A chromosome is made of a very long strand of DNA and contains many genes (hundreds to thousands). The genes on each chromosome are arranged in a particular sequence, and each gene has a particular location on the chromosome (called its locus). In addition to DNA, chromosomes contain other chemical components that influence gene function.
Except for certain cells (for example, sperm and egg cells or red blood cells), the nucleus of every human cell contains 23 pairs of chromosomes, for a total of 46 chromosomes. Normally, each pair consists of one chromosome from the mother and one from the father.
There are 22 pairs of nonsex (autosomal) chromosomes and one pair of sex chromosomes. Paired nonsex chromosomes are, for practical purposes, identical in size, shape, and position and number of genes. Because each member of a pair of nonsex chromosomes contains one of each corresponding gene, there is in a sense a backup for the genes on those chromosomes.
The 23rd pair is the sex chromosomes (X and Y).
The pair of sex chromosomes determines whether a fetus becomes male or female. Males have one X and one Y chromosome. A male's X comes from his mother and the Y comes from his father. Females have two X chromosomes, one from the mother and one from the father. In certain ways, sex chromosomes function differently than nonsex chromosomes.
The smaller Y chromosome carries the genes that determine male sex as well as a few other genes. The X chromosome contains many more genes than the Y chromosome, many of which have functions besides determining sex and have no counterpart on the Y chromosome. In males, because there is no second X chromosome, these extra genes on the X chromosome are not paired and virtually all of them are expressed. Genes on the X chromosome are referred to as sex-linked, or X-linked, genes.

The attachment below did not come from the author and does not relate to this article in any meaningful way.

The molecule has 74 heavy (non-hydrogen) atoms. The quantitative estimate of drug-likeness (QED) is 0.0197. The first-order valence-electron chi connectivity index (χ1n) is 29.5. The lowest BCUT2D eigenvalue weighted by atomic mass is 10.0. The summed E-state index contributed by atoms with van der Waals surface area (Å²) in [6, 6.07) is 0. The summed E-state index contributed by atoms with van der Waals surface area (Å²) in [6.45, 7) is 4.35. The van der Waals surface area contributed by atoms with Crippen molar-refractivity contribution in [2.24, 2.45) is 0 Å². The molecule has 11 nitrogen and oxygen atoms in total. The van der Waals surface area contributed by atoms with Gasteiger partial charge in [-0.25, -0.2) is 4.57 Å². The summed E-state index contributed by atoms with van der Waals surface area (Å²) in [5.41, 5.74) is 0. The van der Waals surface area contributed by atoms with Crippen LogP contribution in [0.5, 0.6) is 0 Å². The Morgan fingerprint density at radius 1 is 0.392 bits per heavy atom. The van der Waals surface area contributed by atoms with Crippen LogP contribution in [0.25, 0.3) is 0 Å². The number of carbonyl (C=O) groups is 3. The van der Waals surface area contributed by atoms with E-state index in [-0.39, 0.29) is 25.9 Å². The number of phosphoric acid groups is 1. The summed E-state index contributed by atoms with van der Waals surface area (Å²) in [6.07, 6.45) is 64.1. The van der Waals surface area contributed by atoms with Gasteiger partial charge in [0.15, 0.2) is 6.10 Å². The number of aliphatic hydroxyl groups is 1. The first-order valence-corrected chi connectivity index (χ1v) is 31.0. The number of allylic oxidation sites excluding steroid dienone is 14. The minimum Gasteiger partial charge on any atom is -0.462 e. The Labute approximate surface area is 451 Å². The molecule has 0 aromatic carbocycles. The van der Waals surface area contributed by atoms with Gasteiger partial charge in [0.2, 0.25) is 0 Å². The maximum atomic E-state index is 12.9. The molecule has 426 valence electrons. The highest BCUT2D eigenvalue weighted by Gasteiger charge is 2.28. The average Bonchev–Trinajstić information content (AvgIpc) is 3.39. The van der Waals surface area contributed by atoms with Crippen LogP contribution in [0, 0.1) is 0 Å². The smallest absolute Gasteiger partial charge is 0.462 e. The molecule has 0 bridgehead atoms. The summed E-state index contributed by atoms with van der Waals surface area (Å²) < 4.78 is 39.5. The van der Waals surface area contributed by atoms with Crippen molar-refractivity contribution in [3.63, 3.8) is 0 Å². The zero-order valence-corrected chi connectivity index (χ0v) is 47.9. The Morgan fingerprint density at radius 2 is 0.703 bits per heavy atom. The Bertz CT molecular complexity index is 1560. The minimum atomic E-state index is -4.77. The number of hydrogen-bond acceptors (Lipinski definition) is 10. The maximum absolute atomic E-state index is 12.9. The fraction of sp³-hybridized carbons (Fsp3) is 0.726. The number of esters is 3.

Normally, in the nonsex chromosomes, the genes on both of the pairs of chromosomes are capable of being fully expressed. However, in females, most of the genes on one of the two X chromosomes are turned off through a process called X inactivation (except in the eggs in the ovaries). X inactivation occurs early in the life of the fetus. In some cells, the X from the father becomes inactive, and in other cells, the X from the mother becomes inactive. Thus, one cell may have a gene from the person's mother and another cell has the gene from the person's father. Because of X inactivation, the absence of one X chromosome usually results in relatively minor abnormalities (such as Turner syndrome—see see Turner Syndrome). Thus, missing an X chromosome is far less harmful than missing a nonsex chromosome.
If a female has a disorder in which she has more than two X chromosomes, the extra chromosomes tend to be inactive. Thus, having one or more extra X chromosomes causes far fewer developmental abnormalities than having one or more extra nonsex chromosomes. For example, women with three X chromosomes (triple X syndrome) are often physically and mentally normal (see see Triple X Syndrome). Most males who have more than one Y chromosome (see XYY Syndrome) are not physically and mentally normal.